ANNA VR and Pop’s Neo-Classical Period

A Conversation with the Berlin-Based Musician on the Occasion of Her New Music Video “ROME”

  • Interview: Theresa Patzschke
  • Photography: Alex de Brabant

Anna von Raison is a pop musician who is shrugging off the clichés of her industry. After studying classical piano since the age of nine, she saw Herbie Hancock for the first time when she was 14 and realized that there was nothing quite like jazz piano. Her talent was obvious and she was quickly supported with a junior talent promotion, studying jazz piano at the Amsterdam Conservatory. Shortly after moving to Berlin, she began making pop music for contemporary context where “the playlist principle has become rather prevalent.” Her work seamlessly operates in a landscape of references where jazz piano, Calvin Harris, and Bernini sculptures can freely collide.
On the occasion of her music video “ROME,” self-directed, Theresa Patzschke spoke with ANNA VR about the importance of making pop, freedom, and isolated musical consumption.

Theresa Patzschke

Anna Vr

Anna, what is pop?

Pop is many things. Musically you could say pop is minimalism. The clusters of jazz become triads. Complex melodies become a simple children’s song. This is something very essential for me: finding answers in simplicity. Moreover, pop is also a reflection of the times. Capturing this moment of nowness, the now, is for me the most seductive function of pop. To really consider: “What is now and how does it sound? What is the translation?” That is very different for everybody, of course, but I think there is some overlap. I had an amazing professor, Blanka Pejsová, who said that the original idea of pop culture was actually very simple. Namely, everyone dances around the fire, somebody beats the drum, and everybody enters into a collective ecstasy. That left a lasting impression on me.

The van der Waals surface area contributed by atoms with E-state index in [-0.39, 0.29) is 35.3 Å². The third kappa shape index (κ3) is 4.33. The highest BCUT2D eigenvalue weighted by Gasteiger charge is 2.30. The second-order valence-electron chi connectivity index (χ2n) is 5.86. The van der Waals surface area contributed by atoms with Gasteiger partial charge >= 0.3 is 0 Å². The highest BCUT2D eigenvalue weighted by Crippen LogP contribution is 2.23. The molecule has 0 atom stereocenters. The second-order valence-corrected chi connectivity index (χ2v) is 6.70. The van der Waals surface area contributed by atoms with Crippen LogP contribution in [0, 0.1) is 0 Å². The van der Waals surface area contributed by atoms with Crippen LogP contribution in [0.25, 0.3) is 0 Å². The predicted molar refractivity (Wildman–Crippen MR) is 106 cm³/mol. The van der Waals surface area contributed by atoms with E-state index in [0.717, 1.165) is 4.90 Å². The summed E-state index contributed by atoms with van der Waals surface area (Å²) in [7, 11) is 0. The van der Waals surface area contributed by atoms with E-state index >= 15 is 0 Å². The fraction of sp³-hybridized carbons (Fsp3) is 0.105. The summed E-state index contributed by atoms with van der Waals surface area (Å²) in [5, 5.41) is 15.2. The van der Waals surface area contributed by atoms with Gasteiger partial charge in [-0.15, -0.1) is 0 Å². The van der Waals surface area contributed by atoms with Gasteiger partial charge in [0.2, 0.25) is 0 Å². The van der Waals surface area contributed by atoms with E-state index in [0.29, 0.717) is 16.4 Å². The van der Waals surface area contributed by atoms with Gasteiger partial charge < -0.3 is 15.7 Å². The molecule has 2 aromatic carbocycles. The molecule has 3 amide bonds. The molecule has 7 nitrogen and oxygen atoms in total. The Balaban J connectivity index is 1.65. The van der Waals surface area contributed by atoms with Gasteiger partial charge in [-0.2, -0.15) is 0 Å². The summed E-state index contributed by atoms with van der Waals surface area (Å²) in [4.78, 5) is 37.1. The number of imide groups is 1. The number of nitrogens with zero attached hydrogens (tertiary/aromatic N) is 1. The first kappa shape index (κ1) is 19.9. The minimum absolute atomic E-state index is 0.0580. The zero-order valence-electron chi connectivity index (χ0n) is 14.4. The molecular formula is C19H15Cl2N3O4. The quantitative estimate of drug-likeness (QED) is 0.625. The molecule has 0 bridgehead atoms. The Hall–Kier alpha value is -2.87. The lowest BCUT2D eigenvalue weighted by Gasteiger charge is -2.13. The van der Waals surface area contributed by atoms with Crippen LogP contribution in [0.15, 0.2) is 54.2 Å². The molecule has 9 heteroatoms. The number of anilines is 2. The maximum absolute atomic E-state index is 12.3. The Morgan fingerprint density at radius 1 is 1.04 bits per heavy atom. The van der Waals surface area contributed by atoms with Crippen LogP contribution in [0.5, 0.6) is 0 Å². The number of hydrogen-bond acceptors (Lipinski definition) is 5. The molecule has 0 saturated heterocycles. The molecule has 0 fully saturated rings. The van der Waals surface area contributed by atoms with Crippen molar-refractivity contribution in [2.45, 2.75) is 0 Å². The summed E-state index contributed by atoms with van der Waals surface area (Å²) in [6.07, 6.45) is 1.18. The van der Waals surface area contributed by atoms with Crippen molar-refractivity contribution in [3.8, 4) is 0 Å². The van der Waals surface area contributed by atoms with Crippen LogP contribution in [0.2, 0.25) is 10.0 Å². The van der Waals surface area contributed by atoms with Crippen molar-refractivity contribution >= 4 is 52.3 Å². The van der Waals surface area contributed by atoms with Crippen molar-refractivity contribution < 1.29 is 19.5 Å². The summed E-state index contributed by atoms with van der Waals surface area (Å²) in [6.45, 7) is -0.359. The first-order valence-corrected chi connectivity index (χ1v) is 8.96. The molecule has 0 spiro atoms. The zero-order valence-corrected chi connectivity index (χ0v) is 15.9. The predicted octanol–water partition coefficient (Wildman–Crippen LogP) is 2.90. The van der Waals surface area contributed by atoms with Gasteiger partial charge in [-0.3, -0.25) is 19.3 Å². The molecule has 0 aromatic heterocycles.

But today we don't sit together around the fire. We sit alone at the computer.

That's true. Everything has changed, including listening habits and the music industry. People get their music from Facebook algorithms or Spotify playlists. The playlist principle has become rather prevalent. People don't listen to a particular artist anymore. They turn on playlists of a certain mood. Sometimes I have the feeling the endless stream of music echoes incessant consumption. That isn't anything I specifically want to react to—although I think some of my songs work well in such playlists. For me, it's more about the issue of making music you can't help but get into, on a bodily level, not necessarily intellectually. A bit like the drum at the bonfire.

This sounds like you’re saying that your music is really simple.

That you have to decide for yourself as a listener… But indeed, I aspire to move away from the elitism of the avant-garde and, shall we say, become more democratic. During my jazz studies the stuff I listened to and played was really out there. It was very complex and occupied by an intellectual milieu. In the US it's not as bad, but European intellectuals have to show you from a mile away that they are extremely intelligent. And they don't even see that that isn't all that valuable.

“Sometimes I have the feeling the endless stream of music echoes incessant consumption.”